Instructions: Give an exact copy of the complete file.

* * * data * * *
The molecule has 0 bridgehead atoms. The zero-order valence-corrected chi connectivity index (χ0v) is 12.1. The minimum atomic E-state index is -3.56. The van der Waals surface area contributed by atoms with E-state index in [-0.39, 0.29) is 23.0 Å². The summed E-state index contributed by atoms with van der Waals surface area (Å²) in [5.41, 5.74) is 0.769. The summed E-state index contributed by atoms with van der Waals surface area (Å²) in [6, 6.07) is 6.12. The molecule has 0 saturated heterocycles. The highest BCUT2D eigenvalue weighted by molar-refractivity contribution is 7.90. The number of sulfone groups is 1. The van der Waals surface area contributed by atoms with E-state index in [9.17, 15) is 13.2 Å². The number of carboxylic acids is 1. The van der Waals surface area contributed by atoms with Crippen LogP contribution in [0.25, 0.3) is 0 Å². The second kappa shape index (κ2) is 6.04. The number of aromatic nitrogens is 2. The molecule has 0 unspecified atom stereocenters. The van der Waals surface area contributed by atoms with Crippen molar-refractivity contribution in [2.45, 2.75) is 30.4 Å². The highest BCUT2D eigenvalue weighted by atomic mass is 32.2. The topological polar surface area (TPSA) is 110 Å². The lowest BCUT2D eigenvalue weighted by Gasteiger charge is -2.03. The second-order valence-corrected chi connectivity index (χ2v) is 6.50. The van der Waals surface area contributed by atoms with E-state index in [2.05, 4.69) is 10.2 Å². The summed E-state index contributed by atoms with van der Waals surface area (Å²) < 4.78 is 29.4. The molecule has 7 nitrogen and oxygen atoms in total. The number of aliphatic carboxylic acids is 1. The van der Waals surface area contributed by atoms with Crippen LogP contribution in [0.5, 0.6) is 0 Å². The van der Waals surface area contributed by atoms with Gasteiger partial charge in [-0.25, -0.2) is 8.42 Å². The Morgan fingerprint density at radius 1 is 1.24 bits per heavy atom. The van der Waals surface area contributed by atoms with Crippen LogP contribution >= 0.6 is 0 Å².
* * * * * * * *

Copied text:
The molecule has 0 bridgehead atoms. The zero-order valence-corrected chi connectivity index (χ0v) is 12.1. The minimum atomic E-state index is -3.56. The van der Waals surface area contributed by atoms with E-state index in [-0.39, 0.29) is 23.0 Å². The summed E-state index contributed by atoms with van der Waals surface area (Å²) in [5.41, 5.74) is 0.769. The summed E-state index contributed by atoms with van der Waals surface area (Å²) in [6, 6.07) is 6.12. The molecule has 0 saturated heterocycles. The highest BCUT2D eigenvalue weighted by molar-refractivity contribution is 7.90. The number of sulfone groups is 1. The van der Waals surface area contributed by atoms with E-state index in [9.17, 15) is 13.2 Å². The number of carboxylic acids is 1. The van der Waals surface area contributed by atoms with Crippen LogP contribution in [0.25, 0.3) is 0 Å². The second kappa shape index (κ2) is 6.04. The number of aromatic nitrogens is 2. The molecule has 0 unspecified atom stereocenters. The van der Waals surface area contributed by atoms with Crippen molar-refractivity contribution in [2.45, 2.75) is 30.4 Å². The highest BCUT2D eigenvalue weighted by atomic mass is 32.2. The topological polar surface area (TPSA) is 110 Å². The lowest BCUT2D eigenvalue weighted by Gasteiger charge is -2.03. The second-order valence-corrected chi connectivity index (χ2v) is 6.50. The van der Waals surface area contributed by atoms with E-state index in [2.05, 4.69) is 10.2 Å². The summed E-state index contributed by atoms with van der Waals surface area (Å²) < 4.78 is 29.4. The molecule has 7 nitrogen and oxygen atoms in total. The number of aliphatic carboxylic acids is 1. The van der Waals surface area contributed by atoms with Crippen LogP contribution in [0.5, 0.6) is 0 Å². The van der Waals surface area contributed by atoms with Gasteiger partial charge in [-0.25, -0.2) is 8.42 Å². The Morgan fingerprint density at radius 1 is 1.24 bits per heavy atom. The van der Waals surface area contributed by atoms with Crippen LogP contribution >= 0.6 is 0 Å².